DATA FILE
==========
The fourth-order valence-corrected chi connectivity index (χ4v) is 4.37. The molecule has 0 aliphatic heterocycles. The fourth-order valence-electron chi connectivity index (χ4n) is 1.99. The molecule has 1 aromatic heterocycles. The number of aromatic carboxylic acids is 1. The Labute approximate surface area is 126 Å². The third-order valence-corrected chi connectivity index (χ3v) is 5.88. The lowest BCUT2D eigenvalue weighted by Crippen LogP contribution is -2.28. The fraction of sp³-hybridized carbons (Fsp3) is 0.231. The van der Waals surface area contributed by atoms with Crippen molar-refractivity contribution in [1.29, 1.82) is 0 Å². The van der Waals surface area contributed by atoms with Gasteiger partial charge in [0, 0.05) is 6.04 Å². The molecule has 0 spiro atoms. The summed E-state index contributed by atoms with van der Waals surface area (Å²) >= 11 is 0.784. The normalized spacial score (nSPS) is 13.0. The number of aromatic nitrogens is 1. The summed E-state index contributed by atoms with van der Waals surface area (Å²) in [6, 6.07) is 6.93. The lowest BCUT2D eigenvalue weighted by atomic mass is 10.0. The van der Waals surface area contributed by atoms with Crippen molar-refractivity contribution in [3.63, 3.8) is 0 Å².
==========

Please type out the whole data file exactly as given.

The fourth-order valence-corrected chi connectivity index (χ4v) is 4.37. The molecule has 0 aliphatic heterocycles. The fourth-order valence-electron chi connectivity index (χ4n) is 1.99. The molecule has 1 aromatic heterocycles. The number of aromatic carboxylic acids is 1. The Labute approximate surface area is 126 Å². The third-order valence-corrected chi connectivity index (χ3v) is 5.88. The lowest BCUT2D eigenvalue weighted by Crippen LogP contribution is -2.28. The fraction of sp³-hybridized carbons (Fsp3) is 0.231. The van der Waals surface area contributed by atoms with Crippen molar-refractivity contribution in [1.29, 1.82) is 0 Å². The van der Waals surface area contributed by atoms with Gasteiger partial charge in [0, 0.05) is 6.04 Å². The molecule has 0 spiro atoms. The summed E-state index contributed by atoms with van der Waals surface area (Å²) >= 11 is 0.784. The normalized spacial score (nSPS) is 13.0. The number of aromatic nitrogens is 1. The summed E-state index contributed by atoms with van der Waals surface area (Å²) in [6, 6.07) is 6.93. The lowest BCUT2D eigenvalue weighted by atomic mass is 10.0. The van der Waals surface area contributed by atoms with Crippen molar-refractivity contribution in [3.63, 3.8) is 0 Å².